The 2019/20 financial year is the first financial year in which you are able to use any unused concessional contributions cap from a previous year; known as the ‘carry forward rule’, so you could super boost your super balance this year.

This extra contribution into your super gives you the potential to save more tax and have all the benefits of compounding earnings and interest over the lifetime of these additional funds in your super.

You need to check a couple of things before putting any extra contributions in.

  1. To be eligible for the carry forward rule, your super balance needs to be less than $500,000 at the end of the 18/19 financial year. 
  2. Your concessional contributions (before-tax) usually consist of your employer’s SG contributions, salary sacrifice amount and any personal contributions for which you plan to claim a tax deduction. You can contribute a max of $25,000 per year. If last financial year you didn’t contribute the full $25,000, you can now contribute the ‘left over’ amount available. 
  3. Your non-concessional contributions (after-tax), these are usually additional contributions or lumpsum contributions. You can contribute a max of $100,000 per year. If last financial year you didn’t contribute the full $100,000, you can now contribute the ‘left over’ amount.
For Example:

During 2018–19, Jordan had minimal super contributions as he had been working part-time while completing studies. Jordan is now working full-time, so has had regular super contributions for this financial year so far.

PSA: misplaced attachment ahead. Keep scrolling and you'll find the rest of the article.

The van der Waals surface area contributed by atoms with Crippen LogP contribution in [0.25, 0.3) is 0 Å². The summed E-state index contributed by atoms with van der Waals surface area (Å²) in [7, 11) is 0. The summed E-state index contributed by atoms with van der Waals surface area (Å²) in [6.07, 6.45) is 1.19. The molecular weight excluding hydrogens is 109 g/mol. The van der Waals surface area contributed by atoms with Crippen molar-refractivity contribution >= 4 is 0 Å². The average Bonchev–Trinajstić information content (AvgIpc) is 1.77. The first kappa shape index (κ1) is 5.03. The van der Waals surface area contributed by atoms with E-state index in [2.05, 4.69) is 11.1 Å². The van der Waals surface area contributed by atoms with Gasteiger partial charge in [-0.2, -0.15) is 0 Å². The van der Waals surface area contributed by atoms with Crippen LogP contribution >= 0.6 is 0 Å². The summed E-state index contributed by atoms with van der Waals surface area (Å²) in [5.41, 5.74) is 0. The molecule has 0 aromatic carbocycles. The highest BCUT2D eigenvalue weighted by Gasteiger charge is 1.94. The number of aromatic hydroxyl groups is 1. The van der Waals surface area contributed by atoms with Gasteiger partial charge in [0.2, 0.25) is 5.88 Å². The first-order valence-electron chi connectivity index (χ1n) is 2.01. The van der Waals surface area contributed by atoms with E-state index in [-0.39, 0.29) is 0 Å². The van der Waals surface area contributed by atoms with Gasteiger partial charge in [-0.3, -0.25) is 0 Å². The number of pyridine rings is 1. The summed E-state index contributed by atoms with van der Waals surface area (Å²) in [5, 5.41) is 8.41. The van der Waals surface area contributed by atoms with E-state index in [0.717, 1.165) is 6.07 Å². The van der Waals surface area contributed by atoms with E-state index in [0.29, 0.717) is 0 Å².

Jordan would be entitled to use the unused concessional cap amount from 2018-19 as the total super balance at the end of 30 June, 2019 was less than the $500,000.

Super Contributions Example

Jordan’s estimated total concessional contributions will be $11,500 this year, so Jordan could boost his super by adding up to an extra $35,000 this year.

However, if Jordan could only add an extra $10,000 this year, the remaining $25,000 ($35,000 – $10,000) unused cap will be available again next year.

The extra you put in could be a one-off personal tax-deductible contribution or salary sacrifice.

If you are doing a one off contribution and want to maximise your contributions, it is a good idea to confirm with your employer when they make your contribution payment to your super fund, so you know whether or not it will hit your super account by 30 June.

Important Covid-19 Note: Employers are not required to make their SG contributions for the April to June quarter until 28 July 2020, which is in the next financial year. Many employers will be struggling to make cashflow and employment payments due to the COVID-19 lockdown, so they may not make their SG contributions as promptly as normal.